The “show me” muscles of your anterior chain — biceps, pecs, and six pack abs — may get all the attention, but if you’re ignoring the back half of your body — your lats, traps, rhomboids, and erector spinae — to eke out yet another set of dumbbell chest presses, you’re setting yourself up for pain. “When you don’t train the back, that’s when postural distortions occur and you develop chronic pain, stiffness, and overuse injuries,” says Rui Li, the President of New York Personal Training. “Nature gave you every muscle for a purpose, so it’s important for you to train them all when you hit the gym.”
The key to training, as in life, is to balance your workout with an equal measure of pushing and pulling exercises that hit the posterior chain as much as your anterior one. “If you think about the different ways the upper body can move, you can break it down in four simple ways: vertical pushing, vertical pulling, horizontal pushing, and horizontal pulling,” Li says. “If you perform exercises that are literally opposite movements from each other, then you have the makings of a great push-pull workout.”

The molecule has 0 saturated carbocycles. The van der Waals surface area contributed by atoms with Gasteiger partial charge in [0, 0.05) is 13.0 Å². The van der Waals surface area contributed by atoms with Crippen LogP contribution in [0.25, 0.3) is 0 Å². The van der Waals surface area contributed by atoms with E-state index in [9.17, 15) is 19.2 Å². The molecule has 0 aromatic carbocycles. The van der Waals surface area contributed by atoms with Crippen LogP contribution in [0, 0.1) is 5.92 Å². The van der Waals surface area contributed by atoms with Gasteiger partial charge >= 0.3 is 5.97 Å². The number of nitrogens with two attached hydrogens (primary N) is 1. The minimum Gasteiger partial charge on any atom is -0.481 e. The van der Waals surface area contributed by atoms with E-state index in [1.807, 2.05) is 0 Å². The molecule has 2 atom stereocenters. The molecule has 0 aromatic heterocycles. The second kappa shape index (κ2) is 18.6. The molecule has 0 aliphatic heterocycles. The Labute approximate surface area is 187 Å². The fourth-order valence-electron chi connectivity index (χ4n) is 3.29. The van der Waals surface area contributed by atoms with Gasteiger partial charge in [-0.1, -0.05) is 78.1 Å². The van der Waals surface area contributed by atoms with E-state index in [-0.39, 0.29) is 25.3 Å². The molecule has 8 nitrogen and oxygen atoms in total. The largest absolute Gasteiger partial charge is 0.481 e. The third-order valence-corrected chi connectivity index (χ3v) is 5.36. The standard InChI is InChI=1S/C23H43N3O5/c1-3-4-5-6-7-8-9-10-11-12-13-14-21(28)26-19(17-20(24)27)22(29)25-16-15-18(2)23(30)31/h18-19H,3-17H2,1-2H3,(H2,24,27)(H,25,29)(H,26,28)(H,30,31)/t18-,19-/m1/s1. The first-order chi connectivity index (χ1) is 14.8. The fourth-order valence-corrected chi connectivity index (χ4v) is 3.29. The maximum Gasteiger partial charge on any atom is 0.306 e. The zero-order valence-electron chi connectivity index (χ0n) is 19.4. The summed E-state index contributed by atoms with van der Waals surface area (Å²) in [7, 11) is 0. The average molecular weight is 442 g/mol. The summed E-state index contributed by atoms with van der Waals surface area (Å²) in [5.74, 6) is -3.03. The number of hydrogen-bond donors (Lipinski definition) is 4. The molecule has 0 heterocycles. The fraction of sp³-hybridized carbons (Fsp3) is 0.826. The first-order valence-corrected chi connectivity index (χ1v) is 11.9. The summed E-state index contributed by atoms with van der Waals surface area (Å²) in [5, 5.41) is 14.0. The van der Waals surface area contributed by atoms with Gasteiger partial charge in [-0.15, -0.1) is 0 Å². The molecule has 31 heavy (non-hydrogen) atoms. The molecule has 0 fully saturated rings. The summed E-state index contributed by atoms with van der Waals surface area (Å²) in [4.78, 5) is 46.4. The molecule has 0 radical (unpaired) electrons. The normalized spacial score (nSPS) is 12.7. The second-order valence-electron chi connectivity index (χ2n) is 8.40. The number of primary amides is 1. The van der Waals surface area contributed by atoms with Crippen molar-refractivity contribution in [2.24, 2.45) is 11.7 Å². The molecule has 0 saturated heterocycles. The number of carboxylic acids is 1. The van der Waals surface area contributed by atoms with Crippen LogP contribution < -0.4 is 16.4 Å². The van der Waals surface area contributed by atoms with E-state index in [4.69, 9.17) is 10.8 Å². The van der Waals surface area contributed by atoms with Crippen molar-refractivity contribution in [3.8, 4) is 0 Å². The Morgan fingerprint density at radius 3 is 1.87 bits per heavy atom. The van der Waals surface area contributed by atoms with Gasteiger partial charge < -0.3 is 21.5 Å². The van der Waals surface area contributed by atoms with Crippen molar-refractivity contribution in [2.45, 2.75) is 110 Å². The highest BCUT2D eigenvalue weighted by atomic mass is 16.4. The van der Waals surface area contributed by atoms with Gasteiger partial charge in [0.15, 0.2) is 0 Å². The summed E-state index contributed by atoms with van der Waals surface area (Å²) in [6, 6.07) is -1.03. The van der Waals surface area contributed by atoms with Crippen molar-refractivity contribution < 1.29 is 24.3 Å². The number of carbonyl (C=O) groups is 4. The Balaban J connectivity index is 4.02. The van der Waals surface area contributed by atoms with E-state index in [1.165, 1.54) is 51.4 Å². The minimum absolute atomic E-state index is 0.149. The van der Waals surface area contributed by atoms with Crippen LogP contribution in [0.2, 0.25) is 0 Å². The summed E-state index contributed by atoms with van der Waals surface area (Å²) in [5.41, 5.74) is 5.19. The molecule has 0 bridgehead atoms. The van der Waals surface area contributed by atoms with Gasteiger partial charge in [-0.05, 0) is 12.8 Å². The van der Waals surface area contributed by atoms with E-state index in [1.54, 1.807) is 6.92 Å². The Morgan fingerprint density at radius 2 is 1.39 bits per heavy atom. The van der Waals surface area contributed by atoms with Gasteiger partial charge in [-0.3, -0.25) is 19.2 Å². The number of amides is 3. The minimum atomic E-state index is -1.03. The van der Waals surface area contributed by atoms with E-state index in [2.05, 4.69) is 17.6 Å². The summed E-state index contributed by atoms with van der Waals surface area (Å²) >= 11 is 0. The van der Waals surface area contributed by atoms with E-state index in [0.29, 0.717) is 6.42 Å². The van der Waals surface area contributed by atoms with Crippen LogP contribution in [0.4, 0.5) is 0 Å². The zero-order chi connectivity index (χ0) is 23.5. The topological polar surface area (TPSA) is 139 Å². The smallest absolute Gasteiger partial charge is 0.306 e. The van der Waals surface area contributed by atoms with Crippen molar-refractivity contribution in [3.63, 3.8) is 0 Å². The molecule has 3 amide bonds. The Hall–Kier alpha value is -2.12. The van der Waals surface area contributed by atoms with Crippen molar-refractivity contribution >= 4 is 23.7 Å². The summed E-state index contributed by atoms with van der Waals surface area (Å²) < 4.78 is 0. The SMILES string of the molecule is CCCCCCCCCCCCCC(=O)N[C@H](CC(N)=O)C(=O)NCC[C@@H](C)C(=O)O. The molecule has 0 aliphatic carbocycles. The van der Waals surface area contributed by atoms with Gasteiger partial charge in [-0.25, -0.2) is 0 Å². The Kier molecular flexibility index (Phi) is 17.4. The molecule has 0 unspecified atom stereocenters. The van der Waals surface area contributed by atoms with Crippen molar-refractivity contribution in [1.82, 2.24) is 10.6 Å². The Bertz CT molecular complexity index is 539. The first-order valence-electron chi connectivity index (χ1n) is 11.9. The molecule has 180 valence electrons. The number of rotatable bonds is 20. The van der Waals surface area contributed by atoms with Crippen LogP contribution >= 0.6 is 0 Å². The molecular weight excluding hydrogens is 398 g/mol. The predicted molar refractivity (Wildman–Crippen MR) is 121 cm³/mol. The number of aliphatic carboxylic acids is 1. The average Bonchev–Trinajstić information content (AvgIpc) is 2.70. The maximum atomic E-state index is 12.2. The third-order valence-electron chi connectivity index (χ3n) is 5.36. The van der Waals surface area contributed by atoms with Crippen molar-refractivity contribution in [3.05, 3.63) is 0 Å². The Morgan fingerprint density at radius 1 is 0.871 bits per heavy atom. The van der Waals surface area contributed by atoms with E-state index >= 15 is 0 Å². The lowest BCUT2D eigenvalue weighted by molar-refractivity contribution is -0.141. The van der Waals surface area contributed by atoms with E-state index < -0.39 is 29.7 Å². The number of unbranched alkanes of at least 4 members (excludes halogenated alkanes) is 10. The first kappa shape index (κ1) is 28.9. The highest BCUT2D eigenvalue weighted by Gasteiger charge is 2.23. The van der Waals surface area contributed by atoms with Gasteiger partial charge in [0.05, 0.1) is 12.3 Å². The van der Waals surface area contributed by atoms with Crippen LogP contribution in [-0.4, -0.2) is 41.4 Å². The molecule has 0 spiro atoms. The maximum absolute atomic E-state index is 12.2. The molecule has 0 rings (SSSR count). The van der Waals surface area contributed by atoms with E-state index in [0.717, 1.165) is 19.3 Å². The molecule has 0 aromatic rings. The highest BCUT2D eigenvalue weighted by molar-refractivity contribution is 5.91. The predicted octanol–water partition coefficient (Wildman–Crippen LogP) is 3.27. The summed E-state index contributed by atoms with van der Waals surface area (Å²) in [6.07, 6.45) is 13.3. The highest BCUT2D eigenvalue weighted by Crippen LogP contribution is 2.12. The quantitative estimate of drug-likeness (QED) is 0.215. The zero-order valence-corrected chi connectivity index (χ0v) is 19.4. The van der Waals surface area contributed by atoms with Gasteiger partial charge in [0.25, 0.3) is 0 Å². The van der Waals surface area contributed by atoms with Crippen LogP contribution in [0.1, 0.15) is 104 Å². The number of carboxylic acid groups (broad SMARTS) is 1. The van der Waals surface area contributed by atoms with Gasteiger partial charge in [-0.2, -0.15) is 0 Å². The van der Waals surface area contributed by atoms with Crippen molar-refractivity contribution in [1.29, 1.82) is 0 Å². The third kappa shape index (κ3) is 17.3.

1 of 2
The Four Superset Workout
It doesn’t even take much guesswork — Li offers this straightforward routine that can be performed in a superset format, so each push exercise is immediately followed by its pulling counterpart. Perform three sets of each move, aiming for 10 to 12 reps of each set. And if you’re looking for a balanced approach to cardio, Li suggests trying an air bike with moveable handles, like the Assault Airbike. Because this style of bike uses wind to create resistance, you have to use your own power to push and pull the handles in either direction, effectively working both sides of your body at once.
- Superset 1: Push-up and TRX Inverted Row
- Superset 2: Bench Press and Bent-Over Row
- Superset 3: Lat Pull Down and Overhead Dumbbell Press
- Superset 4: Dumbbell Chest Press and Single-Arm Dumbbell Row
2 of 2
The Tabata Finisher Interval
Finish up your strength routine with an all-out, push-pull cardio interval set up in a Tabata format: eight, 20 second work periods, each followed by 10 seconds of rest. You’ll alternate between all-out rowing on a cardio rowing machine and strenuous sled pushing, commonly known as the prowler push. If a single Tabata isn’t enough to leave you toasted, go ahead and add another.
Credit: Hybrid Images